Often the most memorable experiences are the most unexpected. I was recently sent a link to a video produced by the engineering services company, G&S Engineering. I was intrigued by the title “#HANDSUP” and so started watching with no real expectation as to what it might be about. Some 8 minutes later, I had found myself moved by the bravery of those G&S Engineering employees featured in the video who were willing to share their stories. I also found myself full of admiration for the leadership of an organisation seeking to create a culture where discussing mental health issues was not only supported but seen as helpful to share with others.
The video #HANDSUP – I Know Someone has been produced by G&S Engineering to raise awareness of mental health issues and suicide. The video features a number of employees as well as local sportsmen who speak bravely and openly about how mental health issues have impacted their lives. In some cases mental health has been a very personal struggle, for others the impact of the mental health of loved ones has had tragic repercussions. In all cases, the authenticity of those who recount their stories contributes to lifting the veil of secrecy behind mental health issues, particularly within the workplace.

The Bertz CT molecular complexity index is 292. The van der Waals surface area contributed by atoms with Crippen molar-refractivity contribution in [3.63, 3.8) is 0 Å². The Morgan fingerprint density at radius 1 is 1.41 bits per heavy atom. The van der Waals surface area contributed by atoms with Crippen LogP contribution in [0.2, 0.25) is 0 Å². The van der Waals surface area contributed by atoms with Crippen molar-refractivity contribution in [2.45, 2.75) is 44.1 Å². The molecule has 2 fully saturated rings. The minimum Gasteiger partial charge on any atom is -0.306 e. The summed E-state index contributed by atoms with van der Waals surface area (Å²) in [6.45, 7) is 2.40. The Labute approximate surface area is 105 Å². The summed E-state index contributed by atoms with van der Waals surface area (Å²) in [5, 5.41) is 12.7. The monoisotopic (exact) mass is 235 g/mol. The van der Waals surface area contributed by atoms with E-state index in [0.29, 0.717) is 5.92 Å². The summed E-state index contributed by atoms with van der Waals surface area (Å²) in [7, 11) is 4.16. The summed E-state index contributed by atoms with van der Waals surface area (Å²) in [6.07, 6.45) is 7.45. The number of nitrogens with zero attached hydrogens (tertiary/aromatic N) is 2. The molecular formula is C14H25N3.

In a recent blog post I wrote about Remembering ‘health’ in workplace health and safety discussions. This video, and the way this employer has chosen to highlight mental health and suicide to assist others, is a courageous example of an organisation putting health issues at the forefront. Congratulations to all involved in this initiative, this is an example of exactly what health and safety leadership can look like in practice. The video has already been watched by thousands and I hope will encourage other organisations to consider the ways they might generate a culture where such discussions can safely be brought out in the open.
About the author – Dr Kirstin Ferguson
Dr Kirstin Ferguson is a professional company director sitting on ASX publicly listed, private company and government boards. Kirstin was previously the global CEO of a safety consulting organisation operating in the mining and resources industry. In 2014, the Australian Financial Review named Kirstin as one of Australia’s 100 Women of Influence. Kirstin has a PhD in Business focused on safety leadership and safety governance for board members and senior executives, and was awarded the QUT Colin Brain Corporate Governance Fellowship for her research contributions. Kirstin is an Adjunct Professor at the QUT Business School.